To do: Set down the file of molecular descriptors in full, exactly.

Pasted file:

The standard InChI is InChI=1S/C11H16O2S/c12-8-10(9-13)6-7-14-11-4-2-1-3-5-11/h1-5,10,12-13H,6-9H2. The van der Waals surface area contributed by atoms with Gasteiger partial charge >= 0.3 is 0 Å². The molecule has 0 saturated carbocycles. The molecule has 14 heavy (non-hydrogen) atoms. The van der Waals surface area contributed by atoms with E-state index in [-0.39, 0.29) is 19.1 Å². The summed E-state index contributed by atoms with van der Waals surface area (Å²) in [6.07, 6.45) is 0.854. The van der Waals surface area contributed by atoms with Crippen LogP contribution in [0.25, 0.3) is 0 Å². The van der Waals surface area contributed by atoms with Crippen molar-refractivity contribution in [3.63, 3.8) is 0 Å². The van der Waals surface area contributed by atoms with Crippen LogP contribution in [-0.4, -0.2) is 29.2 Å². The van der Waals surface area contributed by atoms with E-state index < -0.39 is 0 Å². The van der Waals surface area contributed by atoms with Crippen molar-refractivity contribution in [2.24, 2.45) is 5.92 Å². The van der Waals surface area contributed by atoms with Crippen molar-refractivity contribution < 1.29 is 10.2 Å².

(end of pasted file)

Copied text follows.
The standard InChI is InChI=1S/C11H16O2S/c12-8-10(9-13)6-7-14-11-4-2-1-3-5-11/h1-5,10,12-13H,6-9H2. The van der Waals surface area contributed by atoms with Gasteiger partial charge >= 0.3 is 0 Å². The molecule has 0 saturated carbocycles. The molecule has 14 heavy (non-hydrogen) atoms. The van der Waals surface area contributed by atoms with E-state index in [-0.39, 0.29) is 19.1 Å². The summed E-state index contributed by atoms with van der Waals surface area (Å²) in [6.07, 6.45) is 0.854. The van der Waals surface area contributed by atoms with Crippen LogP contribution in [0.25, 0.3) is 0 Å². The van der Waals surface area contributed by atoms with Crippen molar-refractivity contribution in [3.63, 3.8) is 0 Å². The van der Waals surface area contributed by atoms with Crippen LogP contribution in [-0.4, -0.2) is 29.2 Å². The van der Waals surface area contributed by atoms with E-state index < -0.39 is 0 Å². The van der Waals surface area contributed by atoms with Crippen molar-refractivity contribution in [2.24, 2.45) is 5.92 Å². The van der Waals surface area contributed by atoms with Crippen molar-refractivity contribution < 1.29 is 10.2 Å².